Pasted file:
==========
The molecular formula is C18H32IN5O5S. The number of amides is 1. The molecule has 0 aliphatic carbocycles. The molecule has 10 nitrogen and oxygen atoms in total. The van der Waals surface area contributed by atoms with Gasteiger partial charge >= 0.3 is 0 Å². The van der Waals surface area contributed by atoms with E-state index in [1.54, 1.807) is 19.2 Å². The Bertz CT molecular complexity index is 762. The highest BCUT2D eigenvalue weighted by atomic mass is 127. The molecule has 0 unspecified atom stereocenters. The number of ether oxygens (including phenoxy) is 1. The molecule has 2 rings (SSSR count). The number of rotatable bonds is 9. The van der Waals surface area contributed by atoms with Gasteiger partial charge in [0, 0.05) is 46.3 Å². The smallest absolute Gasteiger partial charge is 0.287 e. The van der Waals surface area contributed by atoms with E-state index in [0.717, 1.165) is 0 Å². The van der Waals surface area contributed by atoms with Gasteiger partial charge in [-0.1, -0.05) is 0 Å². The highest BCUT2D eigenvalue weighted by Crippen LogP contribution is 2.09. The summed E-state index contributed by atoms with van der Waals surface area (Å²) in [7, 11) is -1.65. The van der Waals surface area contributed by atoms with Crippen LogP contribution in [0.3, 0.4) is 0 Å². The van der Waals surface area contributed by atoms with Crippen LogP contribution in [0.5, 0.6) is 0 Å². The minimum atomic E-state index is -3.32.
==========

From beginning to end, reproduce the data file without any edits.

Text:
The molecular formula is C18H32IN5O5S. The number of amides is 1. The molecule has 0 aliphatic carbocycles. The molecule has 10 nitrogen and oxygen atoms in total. The van der Waals surface area contributed by atoms with Gasteiger partial charge >= 0.3 is 0 Å². The van der Waals surface area contributed by atoms with E-state index in [1.54, 1.807) is 19.2 Å². The Bertz CT molecular complexity index is 762. The highest BCUT2D eigenvalue weighted by atomic mass is 127. The molecule has 0 unspecified atom stereocenters. The number of ether oxygens (including phenoxy) is 1. The molecule has 2 rings (SSSR count). The number of rotatable bonds is 9. The van der Waals surface area contributed by atoms with Gasteiger partial charge in [0, 0.05) is 46.3 Å². The smallest absolute Gasteiger partial charge is 0.287 e. The van der Waals surface area contributed by atoms with E-state index in [0.717, 1.165) is 0 Å². The van der Waals surface area contributed by atoms with Gasteiger partial charge in [-0.1, -0.05) is 0 Å². The highest BCUT2D eigenvalue weighted by Crippen LogP contribution is 2.09. The summed E-state index contributed by atoms with van der Waals surface area (Å²) in [7, 11) is -1.65. The van der Waals surface area contributed by atoms with Crippen LogP contribution in [0.3, 0.4) is 0 Å². The van der Waals surface area contributed by atoms with Crippen LogP contribution in [0.5, 0.6) is 0 Å². The minimum atomic E-state index is -3.32.